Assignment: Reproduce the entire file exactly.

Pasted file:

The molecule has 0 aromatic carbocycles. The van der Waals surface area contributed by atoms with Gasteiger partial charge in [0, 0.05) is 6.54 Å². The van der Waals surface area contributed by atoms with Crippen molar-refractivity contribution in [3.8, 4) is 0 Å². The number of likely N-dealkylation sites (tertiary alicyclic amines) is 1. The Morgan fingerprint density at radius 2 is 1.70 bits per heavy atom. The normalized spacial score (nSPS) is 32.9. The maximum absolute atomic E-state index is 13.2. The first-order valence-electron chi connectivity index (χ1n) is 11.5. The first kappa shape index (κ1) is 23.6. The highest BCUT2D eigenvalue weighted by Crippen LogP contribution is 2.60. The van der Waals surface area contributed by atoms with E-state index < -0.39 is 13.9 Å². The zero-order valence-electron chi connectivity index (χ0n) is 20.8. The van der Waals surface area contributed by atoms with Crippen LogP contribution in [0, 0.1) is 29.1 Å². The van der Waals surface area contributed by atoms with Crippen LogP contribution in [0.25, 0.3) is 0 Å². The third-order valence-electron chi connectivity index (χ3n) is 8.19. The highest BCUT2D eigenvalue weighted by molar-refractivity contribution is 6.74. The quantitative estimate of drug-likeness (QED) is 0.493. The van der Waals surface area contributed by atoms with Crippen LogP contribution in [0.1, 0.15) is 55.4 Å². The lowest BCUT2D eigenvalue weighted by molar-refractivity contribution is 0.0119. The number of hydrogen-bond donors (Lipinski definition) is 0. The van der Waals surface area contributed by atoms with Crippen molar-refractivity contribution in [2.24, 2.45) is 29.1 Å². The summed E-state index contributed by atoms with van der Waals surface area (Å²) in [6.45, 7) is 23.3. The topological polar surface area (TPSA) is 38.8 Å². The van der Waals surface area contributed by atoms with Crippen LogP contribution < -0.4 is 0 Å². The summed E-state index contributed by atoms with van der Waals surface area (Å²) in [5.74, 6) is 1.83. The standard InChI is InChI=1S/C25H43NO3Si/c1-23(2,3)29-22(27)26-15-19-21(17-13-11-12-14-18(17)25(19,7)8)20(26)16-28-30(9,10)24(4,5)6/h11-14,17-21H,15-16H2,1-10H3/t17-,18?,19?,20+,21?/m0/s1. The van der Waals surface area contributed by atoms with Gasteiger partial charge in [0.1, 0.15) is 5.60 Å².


The molecule has 0 aromatic carbocycles. The van der Waals surface area contributed by atoms with Gasteiger partial charge in [0, 0.05) is 6.54 Å². The van der Waals surface area contributed by atoms with Crippen molar-refractivity contribution in [3.8, 4) is 0 Å². The number of likely N-dealkylation sites (tertiary alicyclic amines) is 1. The Morgan fingerprint density at radius 2 is 1.70 bits per heavy atom. The normalized spacial score (nSPS) is 32.9. The maximum absolute atomic E-state index is 13.2. The first-order valence-electron chi connectivity index (χ1n) is 11.5. The first kappa shape index (κ1) is 23.6. The highest BCUT2D eigenvalue weighted by Crippen LogP contribution is 2.60. The van der Waals surface area contributed by atoms with E-state index < -0.39 is 13.9 Å². The zero-order valence-electron chi connectivity index (χ0n) is 20.8. The van der Waals surface area contributed by atoms with Crippen LogP contribution in [0, 0.1) is 29.1 Å². The van der Waals surface area contributed by atoms with Crippen LogP contribution in [0.25, 0.3) is 0 Å². The third-order valence-electron chi connectivity index (χ3n) is 8.19. The highest BCUT2D eigenvalue weighted by molar-refractivity contribution is 6.74. The quantitative estimate of drug-likeness (QED) is 0.493. The van der Waals surface area contributed by atoms with Crippen LogP contribution in [0.1, 0.15) is 55.4 Å². The lowest BCUT2D eigenvalue weighted by molar-refractivity contribution is 0.0119. The number of hydrogen-bond donors (Lipinski definition) is 0. The van der Waals surface area contributed by atoms with Crippen molar-refractivity contribution in [2.24, 2.45) is 29.1 Å². The summed E-state index contributed by atoms with van der Waals surface area (Å²) in [6.45, 7) is 23.3. The topological polar surface area (TPSA) is 38.8 Å². The van der Waals surface area contributed by atoms with Crippen LogP contribution < -0.4 is 0 Å². The summed E-state index contributed by atoms with van der Waals surface area (Å²) in [5.74, 6) is 1.83. The standard InChI is InChI=1S/C25H43NO3Si/c1-23(2,3)29-22(27)26-15-19-21(17-13-11-12-14-18(17)25(19,7)8)20(26)16-28-30(9,10)24(4,5)6/h11-14,17-21H,15-16H2,1-10H3/t17-,18?,19?,20+,21?/m0/s1. The van der Waals surface area contributed by atoms with Gasteiger partial charge in [0.1, 0.15) is 5.60 Å².